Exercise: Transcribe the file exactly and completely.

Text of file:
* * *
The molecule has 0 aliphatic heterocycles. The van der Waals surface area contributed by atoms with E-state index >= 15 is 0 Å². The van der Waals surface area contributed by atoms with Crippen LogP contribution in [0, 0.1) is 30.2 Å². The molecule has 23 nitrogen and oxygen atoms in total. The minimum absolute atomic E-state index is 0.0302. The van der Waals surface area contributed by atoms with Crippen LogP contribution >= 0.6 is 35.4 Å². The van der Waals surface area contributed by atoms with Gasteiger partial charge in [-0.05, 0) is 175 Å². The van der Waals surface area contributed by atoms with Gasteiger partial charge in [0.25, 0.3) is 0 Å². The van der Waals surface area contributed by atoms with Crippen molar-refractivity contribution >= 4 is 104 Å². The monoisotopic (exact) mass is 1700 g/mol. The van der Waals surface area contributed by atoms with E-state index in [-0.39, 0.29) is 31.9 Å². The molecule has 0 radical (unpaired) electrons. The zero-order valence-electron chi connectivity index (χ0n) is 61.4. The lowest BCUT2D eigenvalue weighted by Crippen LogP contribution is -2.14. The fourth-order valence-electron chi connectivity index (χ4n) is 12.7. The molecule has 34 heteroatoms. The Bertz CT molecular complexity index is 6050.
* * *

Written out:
The molecule has 0 aliphatic heterocycles. The van der Waals surface area contributed by atoms with E-state index >= 15 is 0 Å². The van der Waals surface area contributed by atoms with Crippen LogP contribution in [0, 0.1) is 30.2 Å². The molecule has 23 nitrogen and oxygen atoms in total. The minimum absolute atomic E-state index is 0.0302. The van der Waals surface area contributed by atoms with Crippen LogP contribution >= 0.6 is 35.4 Å². The van der Waals surface area contributed by atoms with Gasteiger partial charge in [-0.05, 0) is 175 Å². The van der Waals surface area contributed by atoms with Gasteiger partial charge in [0.25, 0.3) is 0 Å². The van der Waals surface area contributed by atoms with Crippen molar-refractivity contribution >= 4 is 104 Å². The monoisotopic (exact) mass is 1700 g/mol. The van der Waals surface area contributed by atoms with E-state index in [-0.39, 0.29) is 31.9 Å². The molecule has 0 radical (unpaired) electrons. The zero-order valence-electron chi connectivity index (χ0n) is 61.4. The lowest BCUT2D eigenvalue weighted by Crippen LogP contribution is -2.14. The fourth-order valence-electron chi connectivity index (χ4n) is 12.7. The molecule has 34 heteroatoms. The Bertz CT molecular complexity index is 6050.